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Imagine it’s the not-too-distant future and the most dire predictions made by environmentalists concerning climate change have come true. You’re adrift on a flooded planet, all alone, when by chance you meet up with one other survivor of the now-vanished human race. Where do you find common ground? How do you spend your time?
For Taylor Mac and Mandy Patinkin, the answer is obvious: You mount your own jukebox musical complete with song, dance and time-honored gags (seltzer bottles, pies in the face, humor both farcical and physical). If you had an audience, they’d probably go bananas over it.
Lucky us: We are the audience for the American Repertory Theater’s production of Patinkin and Mac’s show, which is titled “The Last Two People on Earth: An Apocalyptic Vaudeville,” and which continues through May 31 at the Loeb Drama Center near Harvard Square.
This is a show without much in the way of story or characterization, but it does hearken back to Tin Pan Alley entertainment by way of a set list that wryly reflects the theme and setting. The songs Patinkin and Mac have woven into the evening range from R.E.M’s “It’s the End of the World as We Know It” to Stephen Sondheim’s “Another National Anthem.” They have also worked in maritime traditionals “The Song of the Volga Boatmen” and “Row, Row, Row Your Boat.”
The set, by Beowulf Boritt, resembles a derelict theater. This might be a flooded city or maybe we’re meant to think of the location as a speck of land in an endless sea. Mac’s Stan Laurel-like character arrives in a lifeboat and, shortly afterwards, discovers Patinkin’s character sheltering in a wooden chest. Patinkin’s character seems to have just about given up; fortunately, Mac’s character proves fortuitously adept as a dance coach; even better, he has a spare set of tux tails with which to dress up his new pal, slipping the rumpled jacket over Patinkin’s ragged attire. (Mac keeps the bowler hat for himself.)
There are no introductions between the two and no backstories. We don’t need them. This isn’t a tale about men so much as the things that drive men: regret and redemption, existential horror and lovely, irrational hope. As time passes and seasons change, the two men make desultory efforts at observing a now-defunct calendar form (at least, for the Holiday season), bonding around a disparate clutch of songs (hello, “Snow” by Randy Newman, the Pogues’ “Fairytale of New York” and “The Twelve Days of Christmas").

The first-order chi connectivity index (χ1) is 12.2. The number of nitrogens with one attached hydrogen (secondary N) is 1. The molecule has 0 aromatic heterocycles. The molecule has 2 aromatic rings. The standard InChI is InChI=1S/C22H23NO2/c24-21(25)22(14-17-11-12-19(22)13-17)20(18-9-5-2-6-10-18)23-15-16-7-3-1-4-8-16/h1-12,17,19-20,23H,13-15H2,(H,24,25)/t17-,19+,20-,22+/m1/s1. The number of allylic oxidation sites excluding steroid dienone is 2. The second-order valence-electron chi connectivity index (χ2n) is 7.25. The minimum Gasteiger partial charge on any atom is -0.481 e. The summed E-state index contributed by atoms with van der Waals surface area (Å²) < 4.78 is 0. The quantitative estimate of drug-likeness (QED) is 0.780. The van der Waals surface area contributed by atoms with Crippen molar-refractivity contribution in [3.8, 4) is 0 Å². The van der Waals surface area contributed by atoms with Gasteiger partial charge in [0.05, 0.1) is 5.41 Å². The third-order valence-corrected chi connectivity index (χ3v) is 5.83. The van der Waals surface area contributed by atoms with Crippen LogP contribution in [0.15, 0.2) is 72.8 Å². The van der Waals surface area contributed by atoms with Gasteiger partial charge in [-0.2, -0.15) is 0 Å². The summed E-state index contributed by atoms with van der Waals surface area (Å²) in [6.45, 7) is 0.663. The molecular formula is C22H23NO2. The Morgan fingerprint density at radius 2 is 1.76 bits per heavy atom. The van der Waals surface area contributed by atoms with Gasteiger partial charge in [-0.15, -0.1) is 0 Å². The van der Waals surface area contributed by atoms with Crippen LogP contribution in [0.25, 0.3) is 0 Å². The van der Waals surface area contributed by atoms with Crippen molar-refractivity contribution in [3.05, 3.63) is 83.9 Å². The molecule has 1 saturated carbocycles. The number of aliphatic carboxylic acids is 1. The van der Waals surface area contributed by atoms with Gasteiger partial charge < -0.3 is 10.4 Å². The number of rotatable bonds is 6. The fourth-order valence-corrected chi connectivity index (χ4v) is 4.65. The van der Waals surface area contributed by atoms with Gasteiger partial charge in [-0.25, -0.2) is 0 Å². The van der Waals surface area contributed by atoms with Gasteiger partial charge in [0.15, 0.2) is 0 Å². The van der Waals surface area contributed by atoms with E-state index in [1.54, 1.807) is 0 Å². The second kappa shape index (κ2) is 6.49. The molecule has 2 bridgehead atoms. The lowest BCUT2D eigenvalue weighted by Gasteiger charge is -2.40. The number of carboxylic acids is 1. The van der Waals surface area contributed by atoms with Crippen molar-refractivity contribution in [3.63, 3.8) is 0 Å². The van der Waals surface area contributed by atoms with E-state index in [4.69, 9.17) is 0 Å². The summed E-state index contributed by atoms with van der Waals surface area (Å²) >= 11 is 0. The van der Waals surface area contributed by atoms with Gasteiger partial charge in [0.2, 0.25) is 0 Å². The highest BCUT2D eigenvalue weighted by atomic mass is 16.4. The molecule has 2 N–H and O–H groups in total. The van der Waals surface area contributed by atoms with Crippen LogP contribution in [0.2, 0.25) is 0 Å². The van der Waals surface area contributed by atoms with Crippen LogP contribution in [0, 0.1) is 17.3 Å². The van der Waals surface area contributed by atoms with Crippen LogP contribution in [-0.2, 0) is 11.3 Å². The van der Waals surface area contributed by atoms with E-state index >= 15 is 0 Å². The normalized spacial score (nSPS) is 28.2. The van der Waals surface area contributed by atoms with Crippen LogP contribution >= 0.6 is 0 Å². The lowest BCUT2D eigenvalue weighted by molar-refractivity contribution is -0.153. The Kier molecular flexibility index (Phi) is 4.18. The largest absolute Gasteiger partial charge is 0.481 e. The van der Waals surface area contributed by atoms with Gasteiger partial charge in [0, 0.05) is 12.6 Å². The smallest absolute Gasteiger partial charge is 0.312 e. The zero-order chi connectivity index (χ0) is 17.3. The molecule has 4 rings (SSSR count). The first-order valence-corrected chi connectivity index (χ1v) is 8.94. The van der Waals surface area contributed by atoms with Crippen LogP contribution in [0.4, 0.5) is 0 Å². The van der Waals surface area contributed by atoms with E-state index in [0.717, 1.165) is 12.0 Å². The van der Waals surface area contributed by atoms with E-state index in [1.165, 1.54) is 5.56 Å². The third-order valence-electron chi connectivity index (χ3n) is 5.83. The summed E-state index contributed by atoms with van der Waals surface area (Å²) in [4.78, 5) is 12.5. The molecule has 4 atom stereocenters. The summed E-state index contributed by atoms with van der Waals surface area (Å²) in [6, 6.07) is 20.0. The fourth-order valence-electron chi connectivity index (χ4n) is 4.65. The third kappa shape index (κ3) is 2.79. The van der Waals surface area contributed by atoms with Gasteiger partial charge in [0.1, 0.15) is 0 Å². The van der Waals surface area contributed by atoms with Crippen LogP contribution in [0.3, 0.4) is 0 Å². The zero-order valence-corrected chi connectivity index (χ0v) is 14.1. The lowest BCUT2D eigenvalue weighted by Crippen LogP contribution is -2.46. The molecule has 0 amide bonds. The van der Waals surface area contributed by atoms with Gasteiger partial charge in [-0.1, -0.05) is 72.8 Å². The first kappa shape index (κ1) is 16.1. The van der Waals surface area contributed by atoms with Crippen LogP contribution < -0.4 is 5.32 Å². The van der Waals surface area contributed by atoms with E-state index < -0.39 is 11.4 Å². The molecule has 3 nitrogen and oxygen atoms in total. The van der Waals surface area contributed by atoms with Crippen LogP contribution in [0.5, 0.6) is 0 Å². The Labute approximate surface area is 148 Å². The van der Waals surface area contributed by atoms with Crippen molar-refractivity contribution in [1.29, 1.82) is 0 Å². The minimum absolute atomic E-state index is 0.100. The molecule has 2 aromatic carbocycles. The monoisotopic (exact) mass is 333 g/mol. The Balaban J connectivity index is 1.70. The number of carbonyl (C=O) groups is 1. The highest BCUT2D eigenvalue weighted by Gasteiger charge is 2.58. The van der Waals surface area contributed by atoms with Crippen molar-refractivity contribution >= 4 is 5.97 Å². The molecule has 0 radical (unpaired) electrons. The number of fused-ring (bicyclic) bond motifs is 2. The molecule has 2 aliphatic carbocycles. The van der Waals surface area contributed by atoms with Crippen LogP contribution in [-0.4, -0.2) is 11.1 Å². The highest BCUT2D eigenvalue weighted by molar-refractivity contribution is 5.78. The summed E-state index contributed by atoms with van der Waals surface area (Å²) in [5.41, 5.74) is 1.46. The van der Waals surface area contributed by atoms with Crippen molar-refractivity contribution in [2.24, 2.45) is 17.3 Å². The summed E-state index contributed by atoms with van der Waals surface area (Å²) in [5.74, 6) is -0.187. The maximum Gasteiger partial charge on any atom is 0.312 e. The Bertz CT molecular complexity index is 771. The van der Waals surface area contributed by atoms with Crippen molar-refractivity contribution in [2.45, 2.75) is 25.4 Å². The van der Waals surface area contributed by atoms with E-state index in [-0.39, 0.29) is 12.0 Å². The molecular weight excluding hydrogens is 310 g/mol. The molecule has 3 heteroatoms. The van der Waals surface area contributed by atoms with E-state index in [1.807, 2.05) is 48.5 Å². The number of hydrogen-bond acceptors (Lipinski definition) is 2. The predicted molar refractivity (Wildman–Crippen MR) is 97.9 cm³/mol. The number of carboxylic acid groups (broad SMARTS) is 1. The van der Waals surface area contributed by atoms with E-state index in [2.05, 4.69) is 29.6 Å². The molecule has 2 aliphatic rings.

The show may wield a broad brush, narratively speaking, but it’s for a reason. When contemplating the racial foolishness of human beings and the inundation of the planet, only generalities will do; specifics have sunk to the bottom, and nationalities, ideologies and institutional loyalties of all sorts are left in ruins. This is a time to deal in archetypes, rather than individuals, and the tattered formalism of William Ivey Long’s costuming lends a grotty modern zing to the traditional duo played by the rubber-faced Mac and the despondent Patinkin. Mac’s character is chipper, and maybe a little dim-witted; Patinkin’s is smart enough to understand that there’s little reason left for optimism. Still, when the world’s been erased by water, what’s the point of adding your tears to the deluge? If you’ve found your way to a dry patch and a sunny interim between super-storms, you might as well have a little fun.
The practical aspects of survival crop up here and there amidst the soft shoe and the clowning. There’s nothing to eat and the guys are terrible fishermen; worst of all, there are no girls, a hardship that’s addressed by several musical numbers, including a voluptuous reading of Cy Coleman and Carolyn Leigh’s “Real Live Girl” and a cheerily desolate version of a song from another musical made famous by Al Jolson, “Where Did Robinson Crusoe Go with Friday on Saturday Night?” A feverish, desperate spark of the sort commonly held to exist among all-male seafaring crews creeps into the show as Mac and Patinkin deliver Tom Waits’ “If You Ain’t Got Nobody.” It’s a madcap moment but, like every other moment in the show, it’s lit up with a sympathetic vibration of despair.
Patinkin and Mac share a wonderful chemistry. They’re like chalk and cheese, their differences in demeanor and energy contrasting nicely and bringing out the best in one another. The program notes tell us that Patinkin and Mac came up with the show when they realized they liked a lot of the same music. They created “The Last Two People on Earth” in collaboration with Paul Ford and Susan Stroman, the former of whom undertakes the musical direction (and gives the songs nuance and flair), while the latter oversees direction and choreography, navigating carefully between the tonal extremes of lunatic crack-up and embittered rage.
There are some sweet moments scattered throughout this less-than-90-minute production, which is presented without intermission. The sweetest of all may be a poignant rendition of Paul Simon’s “American Tune,” which is itself a wistful ode to life’s low points. As Simon’s lyric reminds us, “It’s all right, it’s all right. You can’t be forever blessed.” That seems a comparatively healthy attitude to take when the chips, so to speak, are drowned.
Kilian Melloy has reviewed film and theater for a number of publications, including EDGE Boston and the Cambridge Chronicle. He is a member of the Boston Theater Critics Association and the Boston Online Film Critics Association.
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